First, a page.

microservices

Envoy Service Mesh Proxy and Microservices

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In the era of microservices and cloud applications, old and new patterns emerge in order to accommodate changes in architecture layout. These are called Cloud Design Patterns, and are suitable for building reliable, scalable, secure applications in the cloud. In this article, you will learn about Envoy Service Mesh. I’ll walk you through how to create a service proxy definition for a small Flask application. You will also learn what a Service Mesh Design Pattern is and how it works. If you would like to locally run the code samples presented in this article, you’ll need to install Docker anDocker-machine.

The source code for this article can be found on GitHub.

A Mesh or a Mess?

Of course, when you hear this terminology, you may wonder: What is a service mesh and why is it needed?

Generally speaking, a service mesh is an abstraction layer that works alongside the applications and handles concerns like service-to-service communication, resilience patterns like circuit-breakers, or retries and observability patterns like monitoring and tracing. The applications should not have to be aware of the service mesh’s existence.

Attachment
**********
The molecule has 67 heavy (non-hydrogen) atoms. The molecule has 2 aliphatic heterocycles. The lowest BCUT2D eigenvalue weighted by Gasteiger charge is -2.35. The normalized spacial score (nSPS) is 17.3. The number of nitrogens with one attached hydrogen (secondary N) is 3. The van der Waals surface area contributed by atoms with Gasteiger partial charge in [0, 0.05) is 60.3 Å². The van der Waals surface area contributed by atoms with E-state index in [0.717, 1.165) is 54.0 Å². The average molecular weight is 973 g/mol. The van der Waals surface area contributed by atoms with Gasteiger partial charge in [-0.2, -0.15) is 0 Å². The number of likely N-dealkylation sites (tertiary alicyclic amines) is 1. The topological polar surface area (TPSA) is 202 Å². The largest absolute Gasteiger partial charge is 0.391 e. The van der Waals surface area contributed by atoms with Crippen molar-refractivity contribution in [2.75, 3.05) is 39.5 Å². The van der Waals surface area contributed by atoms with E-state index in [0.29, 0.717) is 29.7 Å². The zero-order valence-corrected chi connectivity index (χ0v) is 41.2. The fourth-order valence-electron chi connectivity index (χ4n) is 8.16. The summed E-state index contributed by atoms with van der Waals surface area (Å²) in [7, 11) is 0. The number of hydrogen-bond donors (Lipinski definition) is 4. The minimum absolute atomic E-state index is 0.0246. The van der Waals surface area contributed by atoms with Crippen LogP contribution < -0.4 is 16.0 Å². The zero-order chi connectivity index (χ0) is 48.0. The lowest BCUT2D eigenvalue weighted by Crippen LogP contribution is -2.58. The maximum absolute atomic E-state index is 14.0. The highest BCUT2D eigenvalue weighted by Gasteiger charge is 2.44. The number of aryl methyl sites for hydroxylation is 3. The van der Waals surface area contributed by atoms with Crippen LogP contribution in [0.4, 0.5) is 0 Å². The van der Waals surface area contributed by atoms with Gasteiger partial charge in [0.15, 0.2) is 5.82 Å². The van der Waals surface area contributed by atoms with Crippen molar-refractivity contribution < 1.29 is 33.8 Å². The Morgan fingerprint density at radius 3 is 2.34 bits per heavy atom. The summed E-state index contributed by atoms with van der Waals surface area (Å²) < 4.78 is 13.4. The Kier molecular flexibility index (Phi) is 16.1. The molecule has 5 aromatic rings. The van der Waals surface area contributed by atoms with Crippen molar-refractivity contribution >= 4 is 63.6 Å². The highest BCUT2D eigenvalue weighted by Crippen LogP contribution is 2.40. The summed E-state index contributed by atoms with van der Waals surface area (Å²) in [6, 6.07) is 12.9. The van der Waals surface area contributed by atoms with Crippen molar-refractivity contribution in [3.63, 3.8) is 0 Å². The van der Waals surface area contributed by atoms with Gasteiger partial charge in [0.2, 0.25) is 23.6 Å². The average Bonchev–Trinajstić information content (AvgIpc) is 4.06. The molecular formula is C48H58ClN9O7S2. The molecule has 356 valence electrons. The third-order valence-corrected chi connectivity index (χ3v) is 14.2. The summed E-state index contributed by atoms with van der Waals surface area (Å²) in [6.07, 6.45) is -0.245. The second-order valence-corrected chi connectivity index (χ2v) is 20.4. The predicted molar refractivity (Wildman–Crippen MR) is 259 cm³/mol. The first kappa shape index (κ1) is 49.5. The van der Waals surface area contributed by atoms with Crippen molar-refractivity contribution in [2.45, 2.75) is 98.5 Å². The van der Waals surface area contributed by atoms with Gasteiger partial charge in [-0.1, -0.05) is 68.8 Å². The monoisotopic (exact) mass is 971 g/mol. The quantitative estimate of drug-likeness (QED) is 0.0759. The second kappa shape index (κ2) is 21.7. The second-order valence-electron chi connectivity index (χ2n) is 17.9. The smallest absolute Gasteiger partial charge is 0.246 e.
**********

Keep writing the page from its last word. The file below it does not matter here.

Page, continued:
Specifically for Envoy, we can say that it is “an open source edge and service proxy, designed for cloud-native applications.” It was originally developed by Lyft as a high performance C++ distributed proxy designed for standalone services and applications, as well as for a large microservices service mesh.

It employs what we refer to as a sidecar pattern. A sidecar is a process that gets deployed alongside the application (one-to-one) and your application interacts with the outside world through Envoy Proxy.

This means that, as an application developer, you can take advantage of the features provided by Envoy through configuration files. Envoy also employs several other sidecar-type features like:

  1. Service discovery
  2. load balancing
  3. Retry policies
  4. Circuit breakers
  5. Timeout controls
  6. Back pressure
  7. Metrics/stats collection
  8. Tracing
  9. Rate limit policies
  10. TLS between services
  11. GRPC
  12. Request shadowing

Additionally, this means your applications don’t have to include lots of libraries, dependencies, transitive dependencies, etc., and hope that each developer properly implements these features.
A sidecar is one deployment model of the Service Mesh pattern. There is also a per-host proxy deployment pattern, where one proxy is deployed per host.

In this article, we’re going to look at how Envoy tackles this challenge. Specifically, we’ll define an Envoy Proxy config to handle frontend calls and an Envoy Proxy config to forward our calls to a small Flask application. Let’s start.

Envoy Example Application